We’ve All Gotta Do Our Time At The Bench
By Payton Miller
I used to spend a lot of time trying to shoot little tiny groups with scoped, bolt-action deer rifles, generally at 100, but sometimes 200 yards. Often it was to see which brand or type of ammo gave me the “littlest” little tiny group.
But mostly it was to simply anchor this group at the optimum measurement above my point of aim to give me the most forgiving trajectory arc for hunting deer or hog-size critters. Most shooters refer to this as “zeroing,” and I did a lot of it.
Anyway, if I could distill all the bench time into Three Things I’ve Learned, they’d read something like this: (1) scope ruggedness and repeatability trump super-duper optics; (2) more magnification seldom helped me get better groups; and (3) nothing stays zeroed forever.
Suzi Huntington settles down for a bit of zeroing of a new Nosler .30 — through her “sight!”
Heavily used items tend to get progressively better and less expensive. Today, the lowliest smart phone can “out-photo” the breadbox-sized digital cameras I remember from the mid-’90s. And scopes are no exception to this.
Our resident optics guru John Barsness has long maintained the vastly improved lenses (and coatings) of moderately priced scopes have torpedoed the old chestnut about optical quality equaling high dollars. Which is fine with me. My expertise on optical quality is roughly comparable to my expertise on Cabernet or Pinot Noir. Meaning I can tell bad from good (kinda), but when I hit the stretch from good to great, things get foggy.
The most hard-won bit of scope wisdom ever imparted to me came from a crabby, highly knowledgeable old gunwriter named Jack Lott. He said “Remember, a scope is a sight. Stop calling it a damned optic.”
Okay, so the extra loot you’re parting with for the high-end stuff is — hopefully — going for mechanical reliability and adjustment repeatability. And since a lot of hunters today are using dial-up knobs in the field for long-yardage shots, this factor is even more critical, which is why guys still buy the super-premium scopes.
Python prices have climbed faster than, well, a snake. Photo: RIA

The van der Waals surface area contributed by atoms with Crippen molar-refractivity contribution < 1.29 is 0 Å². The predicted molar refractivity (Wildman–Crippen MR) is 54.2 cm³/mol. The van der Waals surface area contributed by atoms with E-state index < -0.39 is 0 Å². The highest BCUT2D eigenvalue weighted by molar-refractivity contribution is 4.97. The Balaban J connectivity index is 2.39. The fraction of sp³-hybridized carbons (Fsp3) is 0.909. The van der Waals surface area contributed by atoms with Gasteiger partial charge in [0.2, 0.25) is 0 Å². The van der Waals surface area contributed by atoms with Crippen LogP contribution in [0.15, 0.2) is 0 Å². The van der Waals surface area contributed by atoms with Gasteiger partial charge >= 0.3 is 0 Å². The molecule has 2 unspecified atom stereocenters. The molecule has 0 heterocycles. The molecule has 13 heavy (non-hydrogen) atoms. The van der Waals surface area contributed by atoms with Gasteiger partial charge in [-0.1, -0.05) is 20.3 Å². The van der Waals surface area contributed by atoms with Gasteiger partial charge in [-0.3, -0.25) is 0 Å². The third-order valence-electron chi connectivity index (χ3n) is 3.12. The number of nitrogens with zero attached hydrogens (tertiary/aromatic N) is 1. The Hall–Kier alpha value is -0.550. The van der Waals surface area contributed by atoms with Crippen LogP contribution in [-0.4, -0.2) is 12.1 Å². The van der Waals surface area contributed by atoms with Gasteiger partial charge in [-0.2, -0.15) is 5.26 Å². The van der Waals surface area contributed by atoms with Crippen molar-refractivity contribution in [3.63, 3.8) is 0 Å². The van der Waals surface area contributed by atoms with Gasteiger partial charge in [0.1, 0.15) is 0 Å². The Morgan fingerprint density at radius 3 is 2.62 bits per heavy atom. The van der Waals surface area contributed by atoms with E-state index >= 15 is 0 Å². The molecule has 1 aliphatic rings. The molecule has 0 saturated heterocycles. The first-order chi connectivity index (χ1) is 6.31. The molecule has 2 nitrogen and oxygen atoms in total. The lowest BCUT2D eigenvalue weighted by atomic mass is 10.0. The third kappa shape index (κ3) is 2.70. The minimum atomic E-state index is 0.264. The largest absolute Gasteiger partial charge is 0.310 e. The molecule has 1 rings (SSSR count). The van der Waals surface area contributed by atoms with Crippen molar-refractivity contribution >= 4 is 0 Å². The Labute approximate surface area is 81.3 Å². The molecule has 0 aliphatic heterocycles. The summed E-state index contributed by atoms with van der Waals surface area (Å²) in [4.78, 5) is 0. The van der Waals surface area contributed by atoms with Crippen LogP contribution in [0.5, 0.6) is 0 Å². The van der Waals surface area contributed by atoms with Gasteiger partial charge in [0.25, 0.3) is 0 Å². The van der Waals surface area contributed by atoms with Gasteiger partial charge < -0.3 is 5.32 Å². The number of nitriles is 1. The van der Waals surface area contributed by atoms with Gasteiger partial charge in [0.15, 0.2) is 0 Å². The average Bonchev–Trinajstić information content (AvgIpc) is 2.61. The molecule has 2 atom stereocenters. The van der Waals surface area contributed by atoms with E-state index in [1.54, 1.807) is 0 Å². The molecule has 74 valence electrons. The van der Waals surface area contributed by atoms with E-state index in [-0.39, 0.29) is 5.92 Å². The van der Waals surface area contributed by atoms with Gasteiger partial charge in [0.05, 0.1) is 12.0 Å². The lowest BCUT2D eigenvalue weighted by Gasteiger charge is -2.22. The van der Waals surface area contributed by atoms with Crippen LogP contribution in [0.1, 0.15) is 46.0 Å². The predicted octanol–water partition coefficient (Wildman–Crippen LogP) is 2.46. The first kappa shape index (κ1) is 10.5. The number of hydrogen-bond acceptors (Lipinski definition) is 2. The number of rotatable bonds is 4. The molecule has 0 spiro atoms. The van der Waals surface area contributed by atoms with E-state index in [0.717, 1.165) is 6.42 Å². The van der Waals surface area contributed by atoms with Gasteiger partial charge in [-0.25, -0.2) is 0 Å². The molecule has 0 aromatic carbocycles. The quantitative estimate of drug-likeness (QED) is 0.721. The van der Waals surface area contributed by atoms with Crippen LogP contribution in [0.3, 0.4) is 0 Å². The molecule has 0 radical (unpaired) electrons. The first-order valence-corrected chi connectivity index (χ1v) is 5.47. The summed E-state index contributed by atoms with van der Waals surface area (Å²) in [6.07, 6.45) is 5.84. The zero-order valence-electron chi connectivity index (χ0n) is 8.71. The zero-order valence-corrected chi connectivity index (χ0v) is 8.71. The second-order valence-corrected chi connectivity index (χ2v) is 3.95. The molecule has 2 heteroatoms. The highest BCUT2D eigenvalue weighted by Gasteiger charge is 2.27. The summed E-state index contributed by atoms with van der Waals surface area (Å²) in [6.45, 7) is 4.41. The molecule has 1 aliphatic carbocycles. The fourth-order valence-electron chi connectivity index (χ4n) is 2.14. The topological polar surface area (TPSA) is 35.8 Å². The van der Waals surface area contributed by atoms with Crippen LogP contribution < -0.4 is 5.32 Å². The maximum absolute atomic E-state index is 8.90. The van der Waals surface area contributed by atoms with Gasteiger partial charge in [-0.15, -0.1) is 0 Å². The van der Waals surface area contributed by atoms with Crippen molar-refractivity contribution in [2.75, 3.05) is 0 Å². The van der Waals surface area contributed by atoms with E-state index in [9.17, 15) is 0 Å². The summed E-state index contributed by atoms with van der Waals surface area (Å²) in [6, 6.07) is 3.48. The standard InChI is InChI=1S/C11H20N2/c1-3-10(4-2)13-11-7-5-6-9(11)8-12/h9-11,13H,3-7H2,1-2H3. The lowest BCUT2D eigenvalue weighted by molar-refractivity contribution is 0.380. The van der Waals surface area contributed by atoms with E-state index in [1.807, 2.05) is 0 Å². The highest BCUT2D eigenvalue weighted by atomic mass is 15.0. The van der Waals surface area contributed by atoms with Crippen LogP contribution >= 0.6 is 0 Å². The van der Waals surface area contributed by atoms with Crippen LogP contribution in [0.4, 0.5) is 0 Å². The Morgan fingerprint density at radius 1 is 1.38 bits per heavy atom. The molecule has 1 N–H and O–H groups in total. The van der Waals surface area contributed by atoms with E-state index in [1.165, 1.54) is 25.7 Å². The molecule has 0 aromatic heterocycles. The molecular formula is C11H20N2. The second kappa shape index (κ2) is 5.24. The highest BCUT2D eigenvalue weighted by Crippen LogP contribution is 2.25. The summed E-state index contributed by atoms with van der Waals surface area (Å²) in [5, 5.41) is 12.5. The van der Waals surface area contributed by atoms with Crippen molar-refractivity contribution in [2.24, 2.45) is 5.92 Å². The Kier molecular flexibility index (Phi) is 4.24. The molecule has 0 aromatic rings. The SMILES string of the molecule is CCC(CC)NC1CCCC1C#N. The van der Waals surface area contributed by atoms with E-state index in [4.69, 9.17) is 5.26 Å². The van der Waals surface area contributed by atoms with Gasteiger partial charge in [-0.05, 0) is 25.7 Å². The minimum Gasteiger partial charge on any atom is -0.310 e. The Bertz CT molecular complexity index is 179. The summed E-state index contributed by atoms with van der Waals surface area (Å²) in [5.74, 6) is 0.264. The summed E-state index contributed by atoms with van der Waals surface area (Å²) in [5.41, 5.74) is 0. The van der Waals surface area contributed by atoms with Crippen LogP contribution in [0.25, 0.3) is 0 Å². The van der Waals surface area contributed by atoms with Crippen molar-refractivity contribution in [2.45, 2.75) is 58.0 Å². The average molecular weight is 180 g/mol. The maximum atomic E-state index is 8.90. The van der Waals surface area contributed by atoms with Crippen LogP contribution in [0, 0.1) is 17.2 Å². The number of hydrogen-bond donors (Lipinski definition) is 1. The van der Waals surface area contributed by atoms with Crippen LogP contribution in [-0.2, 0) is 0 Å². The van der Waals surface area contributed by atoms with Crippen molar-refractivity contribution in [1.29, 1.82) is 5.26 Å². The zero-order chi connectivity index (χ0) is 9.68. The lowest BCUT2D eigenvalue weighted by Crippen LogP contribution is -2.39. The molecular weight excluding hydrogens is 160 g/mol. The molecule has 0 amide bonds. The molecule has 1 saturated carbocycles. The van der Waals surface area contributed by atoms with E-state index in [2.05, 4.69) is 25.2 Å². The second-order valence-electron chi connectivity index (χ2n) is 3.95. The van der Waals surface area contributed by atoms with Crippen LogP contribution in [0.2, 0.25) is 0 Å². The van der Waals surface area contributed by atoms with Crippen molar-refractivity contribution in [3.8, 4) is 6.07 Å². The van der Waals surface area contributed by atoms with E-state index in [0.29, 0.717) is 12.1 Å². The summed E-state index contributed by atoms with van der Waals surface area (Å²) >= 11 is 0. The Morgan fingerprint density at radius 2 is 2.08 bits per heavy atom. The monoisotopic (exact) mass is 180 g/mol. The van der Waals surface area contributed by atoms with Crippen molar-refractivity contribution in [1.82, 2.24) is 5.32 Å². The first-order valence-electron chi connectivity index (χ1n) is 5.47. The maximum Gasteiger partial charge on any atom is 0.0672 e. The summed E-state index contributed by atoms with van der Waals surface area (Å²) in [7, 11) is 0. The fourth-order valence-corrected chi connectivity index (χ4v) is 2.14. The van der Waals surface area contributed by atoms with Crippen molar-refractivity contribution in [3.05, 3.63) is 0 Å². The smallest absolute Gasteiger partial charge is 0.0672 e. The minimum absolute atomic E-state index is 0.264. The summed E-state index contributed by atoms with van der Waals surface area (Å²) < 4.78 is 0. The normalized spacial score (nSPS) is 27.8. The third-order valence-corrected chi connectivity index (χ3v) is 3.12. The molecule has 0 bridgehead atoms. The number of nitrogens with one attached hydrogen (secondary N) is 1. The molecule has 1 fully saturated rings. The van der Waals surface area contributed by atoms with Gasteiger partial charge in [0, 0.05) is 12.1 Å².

Power And POI
I usually hunted with rifles in the .30-06 class, using scopes in the 4X-6X magnification range (or set this way). When a trip came up, I’d zero to print around 2” high at 100 yards. I stopped going any higher ’cause I’ve shot over stuff at “mid-range” when I was in a hurry and trying to “help” the bullet.
Then I’d shoot it to see where it was actually hitting at 200 and do any fine-tuning required (I never trusted drop tables). Today this may sound like a rudimentary approach, but I never shot past 300 and I always tried to keep the old “shoot at hair, never at air” adage in mind.
And then there’s the subject of magnification. Assuming I’m shooting something along the lines of a sporter-weight .270 — not some half-ton benchrest .222 — I’ve always found the more I see my heartbeat making the reticle dance, the less precision I was capable of. A 4X, 6X or 8X at least allows me the illusion of steadiness, calming me down to the point where I actually shoot better. I’m not going to flat-out claim the illusion is as good as the real thing, just sayin’…
Another thing. We’ve all heard stories about magic rifles staying in zero, season after season, decade after decade. If you’ve got one, fine. But check it anyway — mounts, screws everything. Then shoot a group to confirm, and if it’s right where you left it before, congratulate yourself on your good fortune and get to hunting. When synthetic-stocked rifles began to take over the market, there were claims zero shifts were a thing of the past. Maybe so, maybe no. My experience says “Usually. Up to a point.”
And if you know you’re going to check your zero when you get to where you’re going on an out-of-state hunt, don’t be obsessive about absolute perfection at the local rod and gun. You may be shocked to discover airline bumps and bangs — not to mention any radical elevation changes — change things considerably. That’s what final checks are for. So bring enough ammo for a lengthy corrective session if needed. Save the “I never take more than five rounds” philosophy for when you’re hunting close to home and are willing to wait for high-percentage shots.
Gold In Them Thar Snakes
If you’ve ever regretted selling away a Colt Python in your misspent youth, you’d better stop reading right now, ’cause this may just wring some fairly bad language out of you. At last February’s 2018 Regional Firearms Auction at Rock Island Auction Company, a blued 6″ specimen caused the gavel to slam down at $3,450. Now, even taking inflation into consideration — from back in the early 1960s when my cherished childhood copy of Gun Digest listed them at $125 — this represents a return on the original investment on a par with original Disneyland stock — which was once sold door to door!
Ph: (800) 325-2891
Rock Island Auction
Ph: (309) 797-1500
Kershaw’s Atmos: Easy cutting, easy opening, easy carrying.
Kershaw’s Latest Cutter
There’s another first-rate flipper in the Kershaw lineup. The Atmos is a very graceful lightweight (1.9 oz.) liner-lock folder with a 3″ modified drop-point blade. The handle is lightweight G10 with a carbon fiber inset as grippy and grabby as you’ll find. Designed by noted knifesmith Dmitry Sinkevich, this one cuts as easy as it opens. I haven’t sliced a finger with it yet, but give me time! $49.95.